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Chapter 4. Retouching Techniques > Problem : Solution Restore color to underexp...

Problem : Solution Restore color to underexposed areas

Problem: Photograph is underexposed causing loss of detail.

Solution: Use the History Brush tool to restore detail and clarity.

If you've ever examined an underexposed photograph, you might be tempted to eliminate it without much thought. Unless, of course, you had reason to believe that hiding behind all of that darkness was image detail and clarity—and, yes, color—that would make this photo a “keeper,” because you could actually uncover this image information without the laborious process of masking. This is exactly what you can do with the History Brush tool.


Select the shadow areas

This technique works best when only a portion of a photo is underexposed, as shown in our Problem image. To begin:

1.
Open an image with underexposed areas.

2.
Choose Select ▸ Color Range to use the Color Range tool.

3.
Choose Shadows from the Select dropdown list in the Color Range dialog box to mask the shadow areas quickly.

4.
Click OK.

5.
Select Edit ▸ Fill to begin using the fill command to brighten the shadow areas.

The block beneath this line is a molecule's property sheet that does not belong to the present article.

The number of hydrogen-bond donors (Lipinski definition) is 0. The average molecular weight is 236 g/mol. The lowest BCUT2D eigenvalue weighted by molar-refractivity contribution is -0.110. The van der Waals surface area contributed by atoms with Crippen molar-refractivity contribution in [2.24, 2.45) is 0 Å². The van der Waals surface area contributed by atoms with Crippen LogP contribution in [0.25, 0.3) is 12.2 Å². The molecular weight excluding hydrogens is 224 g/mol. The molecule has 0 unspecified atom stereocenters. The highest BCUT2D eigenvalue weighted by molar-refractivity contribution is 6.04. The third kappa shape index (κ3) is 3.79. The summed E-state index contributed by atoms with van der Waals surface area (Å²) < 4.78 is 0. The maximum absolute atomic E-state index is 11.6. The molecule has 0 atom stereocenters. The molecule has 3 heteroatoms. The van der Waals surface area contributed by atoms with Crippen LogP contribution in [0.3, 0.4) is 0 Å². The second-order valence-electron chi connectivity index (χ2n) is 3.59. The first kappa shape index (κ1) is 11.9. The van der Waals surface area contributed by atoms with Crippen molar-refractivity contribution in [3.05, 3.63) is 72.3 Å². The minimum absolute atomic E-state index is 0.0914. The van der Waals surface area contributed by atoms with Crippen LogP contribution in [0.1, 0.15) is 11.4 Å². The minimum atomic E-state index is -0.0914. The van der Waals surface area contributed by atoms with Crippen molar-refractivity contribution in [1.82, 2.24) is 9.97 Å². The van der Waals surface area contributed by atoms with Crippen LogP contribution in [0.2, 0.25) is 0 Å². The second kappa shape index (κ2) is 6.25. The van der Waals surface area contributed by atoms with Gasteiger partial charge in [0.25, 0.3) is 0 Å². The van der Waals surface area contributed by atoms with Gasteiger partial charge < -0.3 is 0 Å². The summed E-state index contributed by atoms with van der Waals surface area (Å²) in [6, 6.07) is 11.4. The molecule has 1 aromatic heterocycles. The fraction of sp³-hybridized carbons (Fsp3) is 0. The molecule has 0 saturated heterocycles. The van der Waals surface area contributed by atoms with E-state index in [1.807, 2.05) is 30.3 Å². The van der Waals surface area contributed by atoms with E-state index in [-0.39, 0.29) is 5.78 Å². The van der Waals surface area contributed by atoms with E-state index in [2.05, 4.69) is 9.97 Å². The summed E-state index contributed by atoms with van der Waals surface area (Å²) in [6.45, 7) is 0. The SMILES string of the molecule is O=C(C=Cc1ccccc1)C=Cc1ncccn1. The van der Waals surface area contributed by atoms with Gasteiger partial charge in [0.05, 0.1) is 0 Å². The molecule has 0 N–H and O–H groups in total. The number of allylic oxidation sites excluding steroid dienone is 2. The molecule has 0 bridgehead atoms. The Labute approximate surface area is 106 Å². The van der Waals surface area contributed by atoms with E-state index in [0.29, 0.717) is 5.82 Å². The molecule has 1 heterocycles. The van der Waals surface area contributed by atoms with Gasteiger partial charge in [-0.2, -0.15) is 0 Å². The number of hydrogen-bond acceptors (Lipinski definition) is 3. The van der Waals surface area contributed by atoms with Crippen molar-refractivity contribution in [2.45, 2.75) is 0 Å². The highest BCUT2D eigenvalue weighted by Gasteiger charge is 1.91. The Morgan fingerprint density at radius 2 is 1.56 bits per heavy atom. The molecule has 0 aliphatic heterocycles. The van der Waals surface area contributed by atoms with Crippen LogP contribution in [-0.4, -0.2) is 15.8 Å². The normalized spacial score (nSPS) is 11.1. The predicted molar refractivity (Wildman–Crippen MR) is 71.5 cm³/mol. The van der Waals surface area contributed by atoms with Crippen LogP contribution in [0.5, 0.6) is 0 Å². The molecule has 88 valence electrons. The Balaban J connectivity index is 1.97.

6.
Select 50% Gray from the Use dropdown list in the resulting dialog box and then choose Color Dodge from the Mode dropdown list.

7.
Set the Opacity to 100%.

8.
Click OK.

Once you've applied the Color Dodge fill, the shadow areas of your image should be considerably brighter. In fact, they may look too bright, but that's okay because we'll blend them with the original image later on.

Take a snapshot

1.
Display the History palette, if it isn't already visible.

2.
Click the Create Nve a snapshot of the photo in its current state.

3.
Restore the photo to its original condition by selecting the original state in the History palette.

4.
Click on the box to the left of the new snapshot to define it as the source for the History Brush.

Note

You'll lose all of your snapshots and history states if you close and re-open the file, so be sure to do all of the retouching work we describe in a single Photoshop session.


Paint in the details

Now we're ready to enhance the original image.

1.
Select the Hist brush tool

Choose a brush size appropriate to your image, and adjust the hardness to 0% to give it fuzzy edges.

3.
Set the opacity to 50%.

4.
Paint over the shadow areas you want to lighten using the History Brush tool. The result is similar to shining a light on the affected area. To ensure a smooth blend, hold down the mouse button until you finish brightening each section of the image. Photoshop only applies the lightening effect once in any given area until you release the mouse button. If a particular area doesn't brighten as much as you'd like, click on the same area and paint over it a second time.

Color when and where you need it

While you can produce a similar color enhancement using the Shadow/Highlight tool (introduced in Photoshop CS), the technique we describe in this article allows you to apply the enhancement selectively and gives you more control over the results. It also functions in older versions of Photoshop and in color modes, such as CMYK, where some adjustment tools don't work.

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